Saturday, January 8, 2011

Etiquette of Smoking

Rules for Lovers of the Weed.
Smoking - that is to say, the smoking of men - hardly comes under the rules of etiquette, most men will declare. It is second nature, so incessant and inevitable a companion to man that few would bear an argument on the subject of its hygienic properties, or its propriety.
But aside from health and propriety (says a writer on etiquette). It must be admitted that there are times and places when and where men should not smoke. The modification of old-fashioned rules in this regard has made the lines faint, it is true, and there is no book on etiquette that does not reprehend as "unbecoming a gentleman" smoking in drawing-rooms, boudoirs, dining-rooms, restaurants, where now men not only are allowed, and invited to smoke, but where highly respectable women have been known to join them.

When in Ladies' Society.
Gentlemen in this country do smoke, when at home, in the drawing-room and dining-room, there is no doubt about that; that is, when the women of the family do not object. Most women have a decided objection to bedroom smoking; and it is not a wise practice on any account to use up the freshness of bedroom air. But putting aside old-fashioned prejudices, and out-of-date "notions" as many sensible dislikes of women are called, a man should never smoke anywhere without first assuring himself that it is not disagreeable to the ladies in the room and in the house. A gentleman paying an afternoon visit should not smoke unless others begin, and even then it should be someone in authority, and not a younger brother, for instance, or a "cheeky" caller who leads him on. He should never smoke before the ladies have left the dining-room except in unusual instances; he should not smoke when anyone - with a real voice - is singing, for tobacco smoke is death to vocal success, and causes great discomfort to singers, whose throats, being highly trained, are proverbially sensitive.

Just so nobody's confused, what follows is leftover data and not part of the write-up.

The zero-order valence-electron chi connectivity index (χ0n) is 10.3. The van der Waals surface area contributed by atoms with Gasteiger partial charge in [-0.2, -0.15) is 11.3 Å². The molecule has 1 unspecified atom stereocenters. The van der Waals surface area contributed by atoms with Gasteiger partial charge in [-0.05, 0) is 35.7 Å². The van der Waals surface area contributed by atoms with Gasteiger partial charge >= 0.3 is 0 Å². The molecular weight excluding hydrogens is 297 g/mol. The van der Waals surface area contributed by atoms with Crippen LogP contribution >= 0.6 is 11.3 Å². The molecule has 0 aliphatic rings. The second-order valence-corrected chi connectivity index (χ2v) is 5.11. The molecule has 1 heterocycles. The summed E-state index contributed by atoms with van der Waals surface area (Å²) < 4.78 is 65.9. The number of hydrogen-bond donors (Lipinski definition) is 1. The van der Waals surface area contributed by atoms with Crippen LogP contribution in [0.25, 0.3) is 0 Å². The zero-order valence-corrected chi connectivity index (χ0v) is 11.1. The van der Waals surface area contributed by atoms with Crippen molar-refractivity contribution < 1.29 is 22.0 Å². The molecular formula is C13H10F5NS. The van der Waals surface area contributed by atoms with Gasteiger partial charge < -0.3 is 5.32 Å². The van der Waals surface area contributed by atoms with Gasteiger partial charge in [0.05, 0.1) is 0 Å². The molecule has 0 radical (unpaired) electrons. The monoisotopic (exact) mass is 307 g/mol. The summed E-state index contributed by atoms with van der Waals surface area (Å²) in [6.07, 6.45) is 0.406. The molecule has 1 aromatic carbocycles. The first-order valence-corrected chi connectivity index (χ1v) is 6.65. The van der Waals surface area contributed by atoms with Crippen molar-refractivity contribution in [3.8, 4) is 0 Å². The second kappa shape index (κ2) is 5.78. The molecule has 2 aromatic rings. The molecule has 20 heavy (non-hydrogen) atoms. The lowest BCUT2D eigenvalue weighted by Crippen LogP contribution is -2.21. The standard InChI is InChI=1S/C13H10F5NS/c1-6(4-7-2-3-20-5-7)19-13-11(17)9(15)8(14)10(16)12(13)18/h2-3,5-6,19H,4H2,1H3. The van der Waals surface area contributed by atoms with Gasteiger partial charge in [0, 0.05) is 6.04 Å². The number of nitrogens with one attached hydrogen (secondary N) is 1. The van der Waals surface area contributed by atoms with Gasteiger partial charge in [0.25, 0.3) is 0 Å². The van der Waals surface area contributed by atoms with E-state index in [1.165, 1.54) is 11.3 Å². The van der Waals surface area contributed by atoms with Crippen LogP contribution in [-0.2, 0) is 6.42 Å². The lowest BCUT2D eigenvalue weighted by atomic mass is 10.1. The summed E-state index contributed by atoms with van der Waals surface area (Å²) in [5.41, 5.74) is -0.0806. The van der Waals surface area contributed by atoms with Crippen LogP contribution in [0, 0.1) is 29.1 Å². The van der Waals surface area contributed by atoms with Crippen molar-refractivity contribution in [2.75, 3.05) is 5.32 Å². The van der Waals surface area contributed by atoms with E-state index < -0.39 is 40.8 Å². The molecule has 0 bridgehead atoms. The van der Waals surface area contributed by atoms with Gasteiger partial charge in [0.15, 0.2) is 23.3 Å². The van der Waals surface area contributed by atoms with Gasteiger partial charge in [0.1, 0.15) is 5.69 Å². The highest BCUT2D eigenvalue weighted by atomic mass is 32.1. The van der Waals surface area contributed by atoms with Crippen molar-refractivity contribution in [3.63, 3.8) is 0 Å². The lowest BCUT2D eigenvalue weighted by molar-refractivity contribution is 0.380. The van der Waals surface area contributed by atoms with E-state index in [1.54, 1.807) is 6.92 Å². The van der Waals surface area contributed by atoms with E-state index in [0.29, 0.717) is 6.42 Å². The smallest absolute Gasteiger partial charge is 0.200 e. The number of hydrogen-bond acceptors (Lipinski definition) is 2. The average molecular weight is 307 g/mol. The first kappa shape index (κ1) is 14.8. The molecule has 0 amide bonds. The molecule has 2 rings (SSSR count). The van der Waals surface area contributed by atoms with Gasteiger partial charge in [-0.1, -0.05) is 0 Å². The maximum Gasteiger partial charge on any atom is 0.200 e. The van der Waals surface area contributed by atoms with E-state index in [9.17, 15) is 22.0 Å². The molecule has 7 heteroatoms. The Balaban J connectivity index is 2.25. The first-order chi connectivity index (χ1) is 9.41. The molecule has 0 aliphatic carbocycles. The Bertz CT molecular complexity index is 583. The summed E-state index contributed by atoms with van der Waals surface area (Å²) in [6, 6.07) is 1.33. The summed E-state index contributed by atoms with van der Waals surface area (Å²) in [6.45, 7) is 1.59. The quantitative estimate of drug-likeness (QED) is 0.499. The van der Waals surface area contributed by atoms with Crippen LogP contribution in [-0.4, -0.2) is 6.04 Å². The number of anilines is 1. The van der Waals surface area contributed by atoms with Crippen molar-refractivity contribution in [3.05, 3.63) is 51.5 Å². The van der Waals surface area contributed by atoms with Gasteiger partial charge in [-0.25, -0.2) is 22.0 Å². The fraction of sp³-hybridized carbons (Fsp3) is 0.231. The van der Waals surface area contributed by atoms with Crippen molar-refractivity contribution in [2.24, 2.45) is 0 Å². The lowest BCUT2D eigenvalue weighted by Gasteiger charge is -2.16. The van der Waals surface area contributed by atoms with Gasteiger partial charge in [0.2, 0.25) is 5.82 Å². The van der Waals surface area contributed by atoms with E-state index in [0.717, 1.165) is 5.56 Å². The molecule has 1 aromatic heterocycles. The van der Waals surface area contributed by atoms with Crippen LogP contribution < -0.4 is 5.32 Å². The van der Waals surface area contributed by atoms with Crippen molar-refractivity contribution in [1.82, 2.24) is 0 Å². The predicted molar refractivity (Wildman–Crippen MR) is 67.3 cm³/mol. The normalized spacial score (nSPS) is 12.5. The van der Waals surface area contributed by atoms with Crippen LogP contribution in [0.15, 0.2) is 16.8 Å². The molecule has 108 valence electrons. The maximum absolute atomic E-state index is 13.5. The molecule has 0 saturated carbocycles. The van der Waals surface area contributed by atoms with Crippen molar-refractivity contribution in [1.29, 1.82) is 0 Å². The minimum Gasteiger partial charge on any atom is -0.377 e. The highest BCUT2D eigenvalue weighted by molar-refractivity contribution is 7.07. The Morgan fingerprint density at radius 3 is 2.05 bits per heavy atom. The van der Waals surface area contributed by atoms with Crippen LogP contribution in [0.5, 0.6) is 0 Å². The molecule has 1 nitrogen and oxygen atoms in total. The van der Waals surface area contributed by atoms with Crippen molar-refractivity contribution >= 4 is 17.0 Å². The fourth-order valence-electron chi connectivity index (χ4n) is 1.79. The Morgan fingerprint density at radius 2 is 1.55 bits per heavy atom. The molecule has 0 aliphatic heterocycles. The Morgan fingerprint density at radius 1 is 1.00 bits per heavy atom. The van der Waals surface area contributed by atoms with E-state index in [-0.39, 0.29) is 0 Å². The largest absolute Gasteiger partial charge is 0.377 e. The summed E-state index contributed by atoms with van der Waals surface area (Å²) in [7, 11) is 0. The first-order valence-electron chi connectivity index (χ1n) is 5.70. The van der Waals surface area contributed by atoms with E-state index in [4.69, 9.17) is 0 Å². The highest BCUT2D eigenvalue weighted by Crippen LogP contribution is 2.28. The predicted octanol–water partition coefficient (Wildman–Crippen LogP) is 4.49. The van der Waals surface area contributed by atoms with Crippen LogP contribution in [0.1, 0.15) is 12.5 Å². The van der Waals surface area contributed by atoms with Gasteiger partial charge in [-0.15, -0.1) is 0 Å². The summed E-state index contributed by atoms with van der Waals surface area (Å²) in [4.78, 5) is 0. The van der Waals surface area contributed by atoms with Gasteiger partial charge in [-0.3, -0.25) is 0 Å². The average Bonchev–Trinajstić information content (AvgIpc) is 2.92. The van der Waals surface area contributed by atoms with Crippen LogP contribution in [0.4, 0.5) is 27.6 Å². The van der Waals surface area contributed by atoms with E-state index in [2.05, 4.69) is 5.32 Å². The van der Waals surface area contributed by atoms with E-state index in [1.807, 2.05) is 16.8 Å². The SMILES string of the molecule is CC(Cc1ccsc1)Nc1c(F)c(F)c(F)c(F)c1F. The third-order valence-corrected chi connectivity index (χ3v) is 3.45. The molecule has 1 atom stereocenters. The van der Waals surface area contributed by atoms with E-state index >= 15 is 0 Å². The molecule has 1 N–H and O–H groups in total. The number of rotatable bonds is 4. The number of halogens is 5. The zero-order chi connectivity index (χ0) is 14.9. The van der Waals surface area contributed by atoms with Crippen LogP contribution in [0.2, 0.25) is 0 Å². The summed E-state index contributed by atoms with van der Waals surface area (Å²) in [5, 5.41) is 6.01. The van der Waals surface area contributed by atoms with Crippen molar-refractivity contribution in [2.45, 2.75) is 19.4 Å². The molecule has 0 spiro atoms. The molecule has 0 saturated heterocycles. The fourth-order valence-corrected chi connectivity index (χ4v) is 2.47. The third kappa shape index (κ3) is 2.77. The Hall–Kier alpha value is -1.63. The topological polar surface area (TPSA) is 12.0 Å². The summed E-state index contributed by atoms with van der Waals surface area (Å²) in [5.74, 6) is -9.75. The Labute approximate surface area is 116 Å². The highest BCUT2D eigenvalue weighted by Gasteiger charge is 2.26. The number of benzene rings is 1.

Smoking in the Streets.
Smoking in the streets is allowed, and cannot be checked, since rules do not reach the masses, unless enforced by police regulations. An English gentleman does not smoke when he is walking with a lady, or where he is likely to meet a lady. No one but a sensitive woman knows how unpleasant it is in a crowded thoroughfare to walk exactly behind a man whose cigar is not of a high order; and men are sometimes cognisant of this fact, but rarely.

No Spitting!
No man on earth should smoke - anywhere on earth - who cannot do so without spitting. This is an infallible cast-iron rule! it being interpreted means that no one should ever spit. If moments occur when there is necessity for ejecting anything from the mouth, the process should be performed, as washing the hands is performed, in private. The spitton in a bar-room is abomination enough; the decorated "cuspidor," as an affected and misguided custom once named the thing in a house, is anathema maranatha. No words are harsh enough with which to condemn it. A man who cannot live without spitting should take to the woods, and reside there alone - for ever. And then he is not good enough for the beasts that roam there.

Smoking Among Women.
The smoking of women it comes hard to be forced to admit into a regular treatise on customs; but reluctantly as we may admit it, women, and women in England - in certain sets - do smoke. As a question of taste it admits of no discussion. It is a sad mistake, from beginning to end. As a question of fact, it unfortunately also admits of none.
At first - a few years ago - smoking among women was treated as a sort of lark or joke among girls who "didn't mean anything." Statistics of an informal collecting then showed that the habit was settling, and on the increase. In certain cities and towns it is now regarded as the regular thing; and almost everywhere the sense of shock has been replaced by one of toleration. The etiquette of smoking among women has not reached the stage when it permits the habit to be publicly indulged. Women are obliged to smoke in corners, when they are at clubs or races. How long this state of things will continue it is impossible to say. At the present rate of progress women and young girls will be smoking in the streets with men. It is a horror and a crying shame, for the debasing character of the custom will inevitably destroy the delicacy of women.

Source: Hampshire Telegraph and Sussex Chronicle Etc, Saturday February 11 1899, Issue 6125.


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